Sisters with Transistors is the remarkable untold story of some of electronic music’s female pioneers, composers and innovators who embraced the emerging potentiality of machines and their liberating technologies to utterly transform the sonic landscape – how we create, produce and listen to music and sound today.
The film maps the lesser known history of electronic music through these visionary women, whose radical experimentations with machines reimagined and redefined the boundaries of music, from Clara Rockmore, Daphne Oram, Bebe Barron, Pauline Oliveros, Delia Derbyshire, Maryanne Amacher, Eliane Radigue, Suzanne Ciani and Laurie Spiegel.
To mark the release of Sisters with Transistors, to celebrate this story and those involved in electronic composition (past and present), Sound and Music were thrilled to host a free, online panel discussion, Sisters with Transistors: Then, Now, Next, on Thursday 6th May 2021.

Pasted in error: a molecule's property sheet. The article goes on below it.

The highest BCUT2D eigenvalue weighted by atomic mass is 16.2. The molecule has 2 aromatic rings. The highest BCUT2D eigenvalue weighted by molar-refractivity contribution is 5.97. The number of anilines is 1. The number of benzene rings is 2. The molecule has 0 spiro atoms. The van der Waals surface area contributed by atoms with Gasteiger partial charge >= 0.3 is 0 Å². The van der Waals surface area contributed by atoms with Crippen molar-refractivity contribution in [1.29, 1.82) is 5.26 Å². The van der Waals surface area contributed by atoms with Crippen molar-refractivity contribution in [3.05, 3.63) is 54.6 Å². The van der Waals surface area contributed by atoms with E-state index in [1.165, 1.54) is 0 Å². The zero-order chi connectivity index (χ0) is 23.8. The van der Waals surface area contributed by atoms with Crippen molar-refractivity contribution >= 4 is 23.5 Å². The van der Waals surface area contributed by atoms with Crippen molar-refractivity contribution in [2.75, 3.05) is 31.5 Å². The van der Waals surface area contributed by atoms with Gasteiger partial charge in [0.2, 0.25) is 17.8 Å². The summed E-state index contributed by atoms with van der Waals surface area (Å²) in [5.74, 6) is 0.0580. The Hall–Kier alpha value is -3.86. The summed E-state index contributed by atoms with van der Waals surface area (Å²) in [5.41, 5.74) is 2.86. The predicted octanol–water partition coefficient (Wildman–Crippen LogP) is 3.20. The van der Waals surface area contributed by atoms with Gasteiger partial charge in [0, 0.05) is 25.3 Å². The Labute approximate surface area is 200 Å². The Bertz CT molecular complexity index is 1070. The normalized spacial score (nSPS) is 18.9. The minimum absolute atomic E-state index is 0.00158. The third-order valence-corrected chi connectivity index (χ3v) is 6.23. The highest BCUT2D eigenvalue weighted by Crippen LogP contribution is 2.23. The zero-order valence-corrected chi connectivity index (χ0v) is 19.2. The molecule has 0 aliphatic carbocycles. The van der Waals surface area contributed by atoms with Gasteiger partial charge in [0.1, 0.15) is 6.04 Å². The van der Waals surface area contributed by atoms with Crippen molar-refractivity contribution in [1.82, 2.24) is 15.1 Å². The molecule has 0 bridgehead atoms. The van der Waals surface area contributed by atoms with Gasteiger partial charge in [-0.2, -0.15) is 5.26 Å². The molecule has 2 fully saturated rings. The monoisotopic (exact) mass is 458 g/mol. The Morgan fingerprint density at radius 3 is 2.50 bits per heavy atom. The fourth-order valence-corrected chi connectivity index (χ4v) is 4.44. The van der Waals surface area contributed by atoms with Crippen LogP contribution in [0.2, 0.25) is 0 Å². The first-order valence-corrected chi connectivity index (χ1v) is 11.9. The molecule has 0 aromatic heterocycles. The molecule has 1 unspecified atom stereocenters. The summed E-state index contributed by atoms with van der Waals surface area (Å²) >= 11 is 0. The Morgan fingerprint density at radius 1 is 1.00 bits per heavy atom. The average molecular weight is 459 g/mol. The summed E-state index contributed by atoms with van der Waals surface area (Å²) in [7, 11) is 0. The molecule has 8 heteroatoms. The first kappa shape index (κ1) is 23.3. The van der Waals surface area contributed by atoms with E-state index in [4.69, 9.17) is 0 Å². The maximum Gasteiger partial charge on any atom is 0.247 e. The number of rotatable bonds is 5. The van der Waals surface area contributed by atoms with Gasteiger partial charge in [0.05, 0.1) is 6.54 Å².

The panellists included Lisa Rovner (film’s director), Laura Murden (Music Hackspace), Poulomi Desai, Loula Yorke and Annie Goh.
Moderated by Victoria Johnson-Henckel and Heather Blair from the Sound and Music team, our discussion explored the making of Sisters with Transistors and why it’s important that this music (and story) is heard today. We also asked: Who is missing from this picture? What challenges and barriers do women and gender-minority composers still face in the electronic music world? What changes do we need to see? And what do we want the future to look and sound like?
Each of the panellists also shared an extract of music or sound, their own or someone else’s, that particularly inspired them.